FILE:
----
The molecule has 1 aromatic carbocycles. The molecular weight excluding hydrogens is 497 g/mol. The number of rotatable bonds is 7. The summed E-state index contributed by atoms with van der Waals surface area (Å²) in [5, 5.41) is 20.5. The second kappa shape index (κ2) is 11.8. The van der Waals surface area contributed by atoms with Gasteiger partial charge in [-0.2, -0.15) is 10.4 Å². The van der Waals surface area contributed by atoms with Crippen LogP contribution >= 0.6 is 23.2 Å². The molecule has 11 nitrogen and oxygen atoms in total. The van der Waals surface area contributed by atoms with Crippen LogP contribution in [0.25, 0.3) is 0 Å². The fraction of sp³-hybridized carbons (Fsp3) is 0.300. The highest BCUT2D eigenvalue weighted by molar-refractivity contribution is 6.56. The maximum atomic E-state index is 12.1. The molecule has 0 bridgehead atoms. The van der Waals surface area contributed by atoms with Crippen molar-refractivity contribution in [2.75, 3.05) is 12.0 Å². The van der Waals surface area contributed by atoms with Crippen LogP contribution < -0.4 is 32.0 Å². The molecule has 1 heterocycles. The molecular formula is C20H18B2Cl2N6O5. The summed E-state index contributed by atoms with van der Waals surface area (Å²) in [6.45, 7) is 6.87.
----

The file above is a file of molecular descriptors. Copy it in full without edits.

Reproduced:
The molecule has 1 aromatic carbocycles. The molecular weight excluding hydrogens is 497 g/mol. The number of rotatable bonds is 7. The summed E-state index contributed by atoms with van der Waals surface area (Å²) in [5, 5.41) is 20.5. The second kappa shape index (κ2) is 11.8. The van der Waals surface area contributed by atoms with Gasteiger partial charge in [-0.2, -0.15) is 10.4 Å². The van der Waals surface area contributed by atoms with Crippen LogP contribution >= 0.6 is 23.2 Å². The molecule has 11 nitrogen and oxygen atoms in total. The van der Waals surface area contributed by atoms with Crippen LogP contribution in [0.25, 0.3) is 0 Å². The fraction of sp³-hybridized carbons (Fsp3) is 0.300. The highest BCUT2D eigenvalue weighted by molar-refractivity contribution is 6.56. The maximum atomic E-state index is 12.1. The molecule has 0 bridgehead atoms. The van der Waals surface area contributed by atoms with Crippen molar-refractivity contribution in [2.75, 3.05) is 12.0 Å². The van der Waals surface area contributed by atoms with Crippen LogP contribution < -0.4 is 32.0 Å². The molecule has 1 heterocycles. The molecular formula is C20H18B2Cl2N6O5. The summed E-state index contributed by atoms with van der Waals surface area (Å²) in [6.45, 7) is 6.87.